Forget a raise, Anirban (name changed) is ready to take a pay cut this year. The perks of the job are not important to him right now, the job is.
Tighter performance parameters and surprise assessment tests in the time of downturn have triggered the fear of job losses in tech town.
“The signs are scary. We have heard that employees currently not engaged in any project are being identified and their performance reports scanned closely to draw up a list of people who should be shown the door,” Anirban, an employee of Tata Consultancy Services (TCS), told Metro.
Until a couple of months ago, Anirban and his colleagues at TCS had thought the worst-case scenario was a “flat increment” — a term denoting little or no raise in salary — and a freeze on some perks. They now fear for their jobs.
Not just in TCS, which employs 10,000-plus people in its eight city offices, pink-slip paranoia has gripped techies in other infotech behemoths like Wipro and IBM, too.
According to a conservative estimate, over 60,000 people are employed in 220-odd companies in Salt Lake’s Sector V. The majority of them work for the big daddies like TCS, Wipro, IBM and Cognizant Technology Solutions.
“We hear stories about impending layoffs every day. The threat to my job is no longer imagined, it’s real,” said a Jadavpur University graduate employed by TCS since 2006.
Kalyan Kar, the managing director of BPO firm Acclaris, said all companies were “streamlining” operations to beat the downturn blues and would need to get stricter with employees.
“The global financial situation is worsening. So more stringent steps can be expected,” he warned.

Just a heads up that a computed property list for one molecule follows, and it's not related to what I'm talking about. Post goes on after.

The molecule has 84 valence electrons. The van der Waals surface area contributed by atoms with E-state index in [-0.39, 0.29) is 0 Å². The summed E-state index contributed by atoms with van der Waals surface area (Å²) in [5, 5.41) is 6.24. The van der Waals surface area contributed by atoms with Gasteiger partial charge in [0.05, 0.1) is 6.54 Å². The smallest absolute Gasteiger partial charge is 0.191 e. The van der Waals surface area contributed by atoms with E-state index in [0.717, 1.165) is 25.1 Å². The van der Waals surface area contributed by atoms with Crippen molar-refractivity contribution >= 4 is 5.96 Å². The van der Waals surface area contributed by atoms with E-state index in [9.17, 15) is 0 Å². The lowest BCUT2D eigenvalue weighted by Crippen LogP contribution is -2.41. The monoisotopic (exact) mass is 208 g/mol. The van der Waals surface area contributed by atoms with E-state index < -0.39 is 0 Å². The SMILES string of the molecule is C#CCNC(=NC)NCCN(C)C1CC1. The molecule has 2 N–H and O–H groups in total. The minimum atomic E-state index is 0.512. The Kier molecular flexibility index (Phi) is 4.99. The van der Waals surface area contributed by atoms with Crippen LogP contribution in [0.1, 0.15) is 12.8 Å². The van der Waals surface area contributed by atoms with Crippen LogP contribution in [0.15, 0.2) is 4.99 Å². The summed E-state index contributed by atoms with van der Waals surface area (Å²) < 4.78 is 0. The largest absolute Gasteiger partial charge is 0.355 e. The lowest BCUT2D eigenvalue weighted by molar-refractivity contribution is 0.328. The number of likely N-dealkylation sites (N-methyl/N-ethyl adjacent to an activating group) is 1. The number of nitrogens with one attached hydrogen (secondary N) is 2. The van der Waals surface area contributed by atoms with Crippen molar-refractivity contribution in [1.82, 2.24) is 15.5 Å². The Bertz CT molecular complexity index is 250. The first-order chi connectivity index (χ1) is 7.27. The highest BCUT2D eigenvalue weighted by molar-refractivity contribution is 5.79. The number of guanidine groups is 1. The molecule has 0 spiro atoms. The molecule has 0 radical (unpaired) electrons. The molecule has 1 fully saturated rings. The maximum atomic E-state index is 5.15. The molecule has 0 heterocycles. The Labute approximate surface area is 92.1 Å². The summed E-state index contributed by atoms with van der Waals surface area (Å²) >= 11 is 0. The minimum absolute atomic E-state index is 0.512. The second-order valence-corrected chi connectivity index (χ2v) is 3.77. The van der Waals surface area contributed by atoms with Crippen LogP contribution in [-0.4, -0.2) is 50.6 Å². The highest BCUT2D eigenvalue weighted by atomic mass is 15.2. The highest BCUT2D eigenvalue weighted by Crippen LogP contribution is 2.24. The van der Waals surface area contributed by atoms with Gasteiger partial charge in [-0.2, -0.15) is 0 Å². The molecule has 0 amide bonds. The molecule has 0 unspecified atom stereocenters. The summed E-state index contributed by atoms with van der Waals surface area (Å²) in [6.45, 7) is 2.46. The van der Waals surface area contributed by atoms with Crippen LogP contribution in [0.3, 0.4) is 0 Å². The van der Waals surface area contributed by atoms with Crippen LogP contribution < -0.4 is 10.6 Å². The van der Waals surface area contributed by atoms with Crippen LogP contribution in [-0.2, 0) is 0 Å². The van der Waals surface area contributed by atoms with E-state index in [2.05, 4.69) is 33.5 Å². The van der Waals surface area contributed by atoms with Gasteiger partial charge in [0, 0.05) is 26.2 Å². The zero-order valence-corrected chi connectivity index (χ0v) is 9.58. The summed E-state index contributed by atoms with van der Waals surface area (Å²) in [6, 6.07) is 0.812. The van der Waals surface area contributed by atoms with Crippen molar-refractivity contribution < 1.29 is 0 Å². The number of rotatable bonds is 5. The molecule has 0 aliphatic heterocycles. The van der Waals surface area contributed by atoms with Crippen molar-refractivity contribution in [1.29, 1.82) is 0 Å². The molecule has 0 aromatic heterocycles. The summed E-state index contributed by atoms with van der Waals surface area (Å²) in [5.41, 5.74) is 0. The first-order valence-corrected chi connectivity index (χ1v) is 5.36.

Stringent steps are not new in tech town. Several hundred employees of TCS, Wipro and IBM lost their jobs last year.
Although none of these companies has made any official announcement yet on reducing manpower, regular internal communication on cost-cutting measures is being interpreted by employees as the signal for another round of layoffs.
The official word from each of these companies is similar — that “performance-related attrition” is a regular process in IT companies.
“Our company lays emphasis on high performance and the efficiency of employees is reviewed through a regular process of appraisal. This results in some performance-related attrition every year,” said a spokesperson for TCS.
But the company declined to share any attrition statistics.
Some companies have begun conducting surprise examinations to test recent recruits.
“I know of circulars being issued by a biggie, informing employees that they will have to take a test and score 70 per cent in a maximum of three attempts to retain their jobs,” said an employee of Cognizant.
A techie in his early thirties said the delay in issuing joining letters to campus recruits was another sure sign of slowdown in the job market.
Cognizant still hasn’t given joining dates to the graduates it had recruited through campus interviews last year, while TCS has deferred appointments made in 2008 till 2010.